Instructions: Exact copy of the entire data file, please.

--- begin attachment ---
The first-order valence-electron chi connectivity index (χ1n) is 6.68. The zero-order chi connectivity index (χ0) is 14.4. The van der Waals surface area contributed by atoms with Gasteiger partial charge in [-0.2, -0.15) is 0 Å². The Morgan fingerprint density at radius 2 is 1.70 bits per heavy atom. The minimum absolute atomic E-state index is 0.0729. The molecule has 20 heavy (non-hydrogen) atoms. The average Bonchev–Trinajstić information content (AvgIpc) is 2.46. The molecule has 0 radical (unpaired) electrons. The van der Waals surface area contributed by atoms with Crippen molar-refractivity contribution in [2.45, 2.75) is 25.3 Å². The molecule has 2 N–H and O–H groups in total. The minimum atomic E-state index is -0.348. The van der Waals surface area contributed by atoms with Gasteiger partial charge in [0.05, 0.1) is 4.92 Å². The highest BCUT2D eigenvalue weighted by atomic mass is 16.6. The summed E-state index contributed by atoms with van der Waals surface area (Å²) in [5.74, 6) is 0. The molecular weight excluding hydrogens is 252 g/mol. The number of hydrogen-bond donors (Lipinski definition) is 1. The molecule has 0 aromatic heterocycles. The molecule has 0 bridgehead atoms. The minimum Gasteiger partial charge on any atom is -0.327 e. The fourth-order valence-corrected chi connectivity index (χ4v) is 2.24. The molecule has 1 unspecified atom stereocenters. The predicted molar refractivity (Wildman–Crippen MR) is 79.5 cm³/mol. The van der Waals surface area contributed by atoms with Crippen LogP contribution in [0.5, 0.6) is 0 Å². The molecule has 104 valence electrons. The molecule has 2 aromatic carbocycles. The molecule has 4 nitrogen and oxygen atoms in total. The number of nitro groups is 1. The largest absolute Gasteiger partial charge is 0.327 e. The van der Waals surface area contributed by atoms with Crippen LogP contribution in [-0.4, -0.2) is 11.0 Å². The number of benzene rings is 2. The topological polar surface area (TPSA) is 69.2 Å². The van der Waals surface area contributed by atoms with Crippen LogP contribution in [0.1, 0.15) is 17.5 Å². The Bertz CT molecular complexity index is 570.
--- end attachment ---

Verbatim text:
The first-order valence-electron chi connectivity index (χ1n) is 6.68. The zero-order chi connectivity index (χ0) is 14.4. The van der Waals surface area contributed by atoms with Gasteiger partial charge in [-0.2, -0.15) is 0 Å². The Morgan fingerprint density at radius 2 is 1.70 bits per heavy atom. The minimum absolute atomic E-state index is 0.0729. The molecule has 20 heavy (non-hydrogen) atoms. The average Bonchev–Trinajstić information content (AvgIpc) is 2.46. The molecule has 0 radical (unpaired) electrons. The van der Waals surface area contributed by atoms with Crippen molar-refractivity contribution in [2.45, 2.75) is 25.3 Å². The molecule has 2 N–H and O–H groups in total. The minimum atomic E-state index is -0.348. The van der Waals surface area contributed by atoms with Gasteiger partial charge in [0.05, 0.1) is 4.92 Å². The highest BCUT2D eigenvalue weighted by atomic mass is 16.6. The summed E-state index contributed by atoms with van der Waals surface area (Å²) in [5.74, 6) is 0. The molecular weight excluding hydrogens is 252 g/mol. The number of hydrogen-bond donors (Lipinski definition) is 1. The molecule has 0 aromatic heterocycles. The molecule has 0 bridgehead atoms. The minimum Gasteiger partial charge on any atom is -0.327 e. The fourth-order valence-corrected chi connectivity index (χ4v) is 2.24. The molecule has 1 unspecified atom stereocenters. The predicted molar refractivity (Wildman–Crippen MR) is 79.5 cm³/mol. The van der Waals surface area contributed by atoms with Crippen LogP contribution in [0.5, 0.6) is 0 Å². The molecule has 104 valence electrons. The molecule has 2 aromatic carbocycles. The molecule has 4 nitrogen and oxygen atoms in total. The number of nitro groups is 1. The largest absolute Gasteiger partial charge is 0.327 e. The van der Waals surface area contributed by atoms with Crippen LogP contribution in [-0.4, -0.2) is 11.0 Å². The number of benzene rings is 2. The topological polar surface area (TPSA) is 69.2 Å². The van der Waals surface area contributed by atoms with Crippen LogP contribution in [0.1, 0.15) is 17.5 Å². The Bertz CT molecular complexity index is 570.